I’ve had a look back through my own records and this theory falls down, when you consider the absolute detail, on notable summers including 1995. But then, just like weather forecasting at short range, it is all about ‘chance’ – five times in six is still only an 83 per cent certainty.

There is also the matter of how Kirwan and Howard defined a “storm”. What we would call a storm now would be very rare in the second half of March anywhere around London, possibly less rare in the Dublin area. I am also assuming that Kirwan remembered to take into account the switch from the Julian to the Gregorian calendar in 1752.

What is notable, however, is how far ahead of their time Kirwan, Howard and other scientists were in having the thought to notice these patterns – something that continues to fascinate amateur and professional meteorologists alike today.

March 2015: dry and sunny with av temps

The saying March: in like a lion, out like a lamb and vice versa is frequently wrong. This March saw it windy at the beginning, end and middle of the month.

This graph shows the 'wind run' of every day in March. Notice how the peaks are at the beginning, middle and end of the month
This graph shows the ‘wind run’ of every day in March. Notice how the peaks are at the beginning, middle and end of the month

Mean temperature for the month was 7.6C, 0.1C below the 1981-2010 mean, over 1C cooler than March last year. Rainfall of 17.9mm was 44% of average – four of the last five Marches have been notably dry.

There were 131.5 hours of sunshine recorded in this area which is precisely 121% of what we can expect to see during an average March. The wettest day occurred on the 29th with 4.2mm. Hail fell on 1 day. Air frosts: 5 Ground frosts: 13

So what has april got in store weatherwise? The models this morning (April 1st) suggest a dominance of high pressure though there’s lots of uncertainty as to where this will drift once it has formed over the Easter weekend. If it moves north there is a risk of chilly easterly winds at times that will take the edge off temperatures.

Rainfall amounts will be small after the next couple of days though sunshine amounts will be reduced if we get the cold easterly feed off the continent. Beyond that the outlook, as ever, is uncertain.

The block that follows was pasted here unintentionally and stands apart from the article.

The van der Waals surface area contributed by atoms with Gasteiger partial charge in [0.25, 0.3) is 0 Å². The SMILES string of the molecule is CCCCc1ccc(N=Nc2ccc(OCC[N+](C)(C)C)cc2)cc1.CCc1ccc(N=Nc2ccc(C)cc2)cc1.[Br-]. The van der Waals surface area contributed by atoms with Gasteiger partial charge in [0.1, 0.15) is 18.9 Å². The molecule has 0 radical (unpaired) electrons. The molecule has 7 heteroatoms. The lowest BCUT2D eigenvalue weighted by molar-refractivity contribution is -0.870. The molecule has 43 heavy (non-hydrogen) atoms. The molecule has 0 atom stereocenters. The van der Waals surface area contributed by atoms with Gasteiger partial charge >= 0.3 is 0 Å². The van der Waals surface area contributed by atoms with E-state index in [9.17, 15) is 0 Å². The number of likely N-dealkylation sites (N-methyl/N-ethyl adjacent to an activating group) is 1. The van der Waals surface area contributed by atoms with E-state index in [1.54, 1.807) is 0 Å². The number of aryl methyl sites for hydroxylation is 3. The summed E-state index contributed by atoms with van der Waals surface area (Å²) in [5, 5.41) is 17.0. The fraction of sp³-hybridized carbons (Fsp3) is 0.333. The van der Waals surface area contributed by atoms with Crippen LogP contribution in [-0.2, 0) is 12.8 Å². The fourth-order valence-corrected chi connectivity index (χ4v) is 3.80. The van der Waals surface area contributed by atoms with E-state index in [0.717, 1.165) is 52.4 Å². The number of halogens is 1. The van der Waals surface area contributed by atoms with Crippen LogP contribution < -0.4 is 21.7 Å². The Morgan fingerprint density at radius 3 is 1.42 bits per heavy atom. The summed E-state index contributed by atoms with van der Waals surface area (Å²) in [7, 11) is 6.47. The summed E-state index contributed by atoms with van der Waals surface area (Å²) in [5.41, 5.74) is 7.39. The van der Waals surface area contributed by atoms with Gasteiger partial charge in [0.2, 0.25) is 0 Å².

My long range method suggests the month will be average in terms of temperature: 43% probability. The next highest chance is for rather mild at 29% probability. Rainfall is looking greater than average, though at 57% probability.

My March outlook was good in that it ruled out any chance of a very mild month. Though the signal was for a cold month overall I think the fact that Scandinavia and Russia had a relatively mild winter meant that the resulting overall temperature was far milder than it normally would have been, given the air flow.

treewpFull stats for the month here: http://1drv.ms/1rSfT7Y

Here follows the full weather diary for March…

1st: Sunny start with more cloud afternoon and a rain squall sweeping through at 5.30pm. Cold wind.
2nd: Sunny start though cold wind. Odd shower.
3rd: Sunny start but with cloudier periods and odd spot of rain up to 2pm. Skies turned really dark to the north but no reports of heavy rain. Cold overnight but no air frost due to the wind.
4th: Sunny spells with cloudier intervals.
5th: Sunny, frosty start. Cloud bubbling up with sun becoming scarcer.
6th: Sunny and clear with just a few cirrus.
7th: Sunny start, just a few cirrus though more breeze
8th: Sunny start though more clouds bubbling up than yesterday.
9th: Sunny start was quickly replaced by overcast conditions. Spots of rain on way into work – signs of something heavier when left work at midnight. Clear again by morning.
10th Sunny start with some cirrus type haze. Cloud bubbled up but sunnier than yesterday.
11th: Sunny start, cloud growing thicker through the day before a pink sunset. Some light rain before a clear night.
12th Sunny start and just a few clouds around. Cloud thicker in afternoon.
13th Hazy bright start though cloud thickened.
14th: Sunny start quickly turned cloudy and dull. More brightness in afternoon though cold wind. Early shower at 6.30am.
15th: Dull start into the morning. Some light rain late morning and during the afternoon. More rain after midnight and just beofre dawn.
16th: Cloudy start though with bright intervals in the afternoon. Area of light rain around 4am.
17th: Cloudy start with light rain spreading in. Brighter by 1pm though very misty on ride in to work. Misty again overnight.
18th: Cloudy, misty start though much more sunshine than yesterday on ride to Lea Valley. Cloudier overnight.
19th: Cloudy and dull all day, feeling cold – the cloud persisting into the evening.
20th; Cloudy start for the eclipse. The sky cleared about 12.30pm to leave bright sunshine and a pleasant, springlike afternoon. Early ground frost before sky clouded over.
21st: Cloudy but some spots of drizzle mid-morning. Dry and cloudy afternoon.
22nd: Sunny start though cloud increased through the day. Felt cold in the wind.
23rd: Bright start with lots of sunshine through the morning. Gradually filling in though feeling much milder than of late. Some light rain in the evening, heaviest between 3.30am and 5am.
24th: Cloudy start though with some bright spells. A short shower at 3ish.
25th: Sunny, cloudy start though with lots of high cloud filling in. Brief ground frost moved in just before midnight before rain moved in just before 4.30am.
26th: Drizzly light rain to start – felt cold. Not a nice day.
27th: Bright start with lots of watery sunshine through the day. Spits and spots of rain later as walked home from Wanstead.
28th: Cloudy start and mild with some brightness. Feeling mild. Some rain overnnight.
29th: Drizzly start with heavier bursts of rain, these fell through the day, drying up in the evening.
30th: Bright start with some sunny spells. Wind increased in strength through the day and was very strong overnight.
31st: Bright start after a stormy overnight that prompted a tug rescue that overturned in the Solent. Dartford Bridge was also closed. Showers surrounding Wanstead but only trace here – hail seen in City. Cold and windy overnight.